Very few the multiple companies in this market have received any significant VC funding…. there’s a reason for that. VC’s know you there’s no money in startup mentoring.

Got that?

  • Mentor Matching Software is not strategic to the mission of its target market (If a person’s heart stops working, a heart transplant is strategic. If a person has a headache, aspirin is helpful. If a person wants a cupcake they can do without it. Union is a cupcake)
  • Price Sensitive Customers
  • Startups Go Out of Business…. Low Life-Time Value
  • A Multitude of Competitors Including Free Open Source
  • Very little money invested in the large group of competitors (VC’s have not validated Mentor Matching as a Market)

Issue #2 Crappy Leadership

It is said you learn more from Failure than you do from Success…. if that’s true then Evan’s learned a lot. He’s founded 3 companies and failed at all three. He has not yet worked for a startup that succeeded, with a profitable exit. He has no experience with success on which to model a win. Hell, the only time he met expectations was when we didn’t make a profit leading an intentional non-profit, Startup DC.

Issue #3 Top Heavy Management Team For a Startup

I’m going to be politically correct so I’ll eschew the Native American euphemism for a nautical one… Union is staffed by too many Admirals and not enough Sailors. Startups start lean, with founders that are willing to get dirty, clean toilets, take out the trash as well as strategerize. They don’t take high salaries. How will this limited-funding and limited-revenue, over-stuffed startup make it when it has few worker bees and tons of queen bees?

I conservatively estimate the salary, taxes, benefits just based on the eight employees named in this report by the Washington Business Journal as at least $80K per month. That’s before rent, computer, communications. travel expenses and before Evan hires a new Executive Chef and Masseuse.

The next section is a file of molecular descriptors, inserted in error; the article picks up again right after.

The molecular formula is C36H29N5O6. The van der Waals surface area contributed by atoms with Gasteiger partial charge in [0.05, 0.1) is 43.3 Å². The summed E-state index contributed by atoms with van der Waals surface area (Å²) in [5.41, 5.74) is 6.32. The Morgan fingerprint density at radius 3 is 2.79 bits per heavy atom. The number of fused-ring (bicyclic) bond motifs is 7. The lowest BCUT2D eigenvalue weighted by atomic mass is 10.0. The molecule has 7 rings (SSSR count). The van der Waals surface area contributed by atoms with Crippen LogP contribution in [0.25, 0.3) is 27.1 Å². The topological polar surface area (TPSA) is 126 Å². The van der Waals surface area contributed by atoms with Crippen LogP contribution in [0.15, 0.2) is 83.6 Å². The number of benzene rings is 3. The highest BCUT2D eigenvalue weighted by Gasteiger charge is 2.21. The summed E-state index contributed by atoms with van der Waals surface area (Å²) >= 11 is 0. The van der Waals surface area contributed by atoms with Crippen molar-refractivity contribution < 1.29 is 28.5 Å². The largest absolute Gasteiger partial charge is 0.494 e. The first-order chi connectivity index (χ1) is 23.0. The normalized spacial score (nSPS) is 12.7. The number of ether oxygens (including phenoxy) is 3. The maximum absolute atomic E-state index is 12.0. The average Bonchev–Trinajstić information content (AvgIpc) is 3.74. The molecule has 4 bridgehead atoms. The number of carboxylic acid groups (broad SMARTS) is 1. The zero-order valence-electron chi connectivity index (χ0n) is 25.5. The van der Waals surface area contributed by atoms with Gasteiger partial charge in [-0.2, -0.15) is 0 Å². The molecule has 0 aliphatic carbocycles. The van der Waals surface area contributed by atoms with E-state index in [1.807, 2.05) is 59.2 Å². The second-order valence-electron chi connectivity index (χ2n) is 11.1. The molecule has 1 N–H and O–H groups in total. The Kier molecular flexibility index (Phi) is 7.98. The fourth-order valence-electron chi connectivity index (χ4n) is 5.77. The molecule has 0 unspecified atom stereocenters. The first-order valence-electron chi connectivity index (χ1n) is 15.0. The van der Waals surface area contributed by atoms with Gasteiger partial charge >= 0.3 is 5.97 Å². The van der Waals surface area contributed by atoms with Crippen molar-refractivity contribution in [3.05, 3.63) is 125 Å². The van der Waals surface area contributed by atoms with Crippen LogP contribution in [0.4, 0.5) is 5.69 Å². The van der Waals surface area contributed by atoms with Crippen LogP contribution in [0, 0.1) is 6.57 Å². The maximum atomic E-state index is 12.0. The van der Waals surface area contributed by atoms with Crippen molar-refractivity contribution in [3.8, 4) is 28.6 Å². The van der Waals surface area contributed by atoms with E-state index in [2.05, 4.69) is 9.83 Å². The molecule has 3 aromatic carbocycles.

If my conservative estimates and the $650K of funding as originally reported are correct… this company has less than 6 months runway.


  1. Evan Burfield
  2. Steven Graubart – I had heard that Graubart was not joining Union but the Andy Medici WBJ reports different. Update: Does not list Union on LinkedIn
  3. Dominique Taylor Update: Left for Axios in March 2018
  4. Garrett Johnson
  5. Morgan Gress Johnson
  6. Yuriko Horvath – Update: Started at AWS Web Services January 2018
  7. Margaret Shepard – Update: Started at 3Pillar Global April 2018

If you wonder why anyone who’s worked with Burfield would continue to work with Burfield, I would separate them in one or more of these categories:

  1. They were not offered jobs at 1776 so they signed on to Union until they can get a real job and as soon as they get a real job they’ll say adios –Update: Looks like it’s happening
  2. They know not what they do
  3. They don’t care about the taint by association
  4. They are Burfieldish in nature

Toast May Be A Better Name

Burfield may call it Union but I think it would be better named Toast.


Burfield’s Effect on DC Tech

It’s impossible to guess where DC Tech would be if there was never a Burfield. We have fewer VCs Today than when Evan became a community leader in 2012. We have fewer great new Startup Stories. I can’t blame that on Burfield.

What I do know is that Burfield created nothing of lasting value. No companies of any value exist that wouldn’t have existed without him. His $2500 investment didn’t make Social Tables. Social Tables wasn’t a real 1776 member, they rented their own private space upstairs from the main frat and quickly moved on. They were funded before 1776 and will thrive without them. I’d be happy to hear the story, arguments and supporting facts from any great startup or leader that can say they owe it all to Evan.

Evan created a big distraction, created a huge Personal Public Relations vehicle and now that he’s gone, the effect will make the kind of waves in this market that a grain of sand leaves when you drop it in the ocean. Gone in 60 seconds.

He’s now in Sink or Swim mode because the city doesn’t need a community leader. He’s back to running a company, building something people want, selling it to them for a profit.

As far as our tech ecosystem is concerned. We don’t need a leader of a nexus of kickass startup citizenship. DC needs heads down entrepreneurs focused on building great companies. Great companies build a great community. So Evan… go forth and swim! Make Union great! Maybe it will be part a foundational block of a great DC Tech Ecosystem. If you make it work… I promise I’ll sing your praises because you are riding a dead horse.

Let’s not forget that there are a host of bodies in this town that Evan has used, abused, and cast aside when he was done with them. There are tons of people rooting against him, unwilling to help him. One source said of Evan that if he was on fire, “I wouldn’t pee on him to put it out.”

Good luck with that Evan.

Evan Burfield – Wolves of Startupland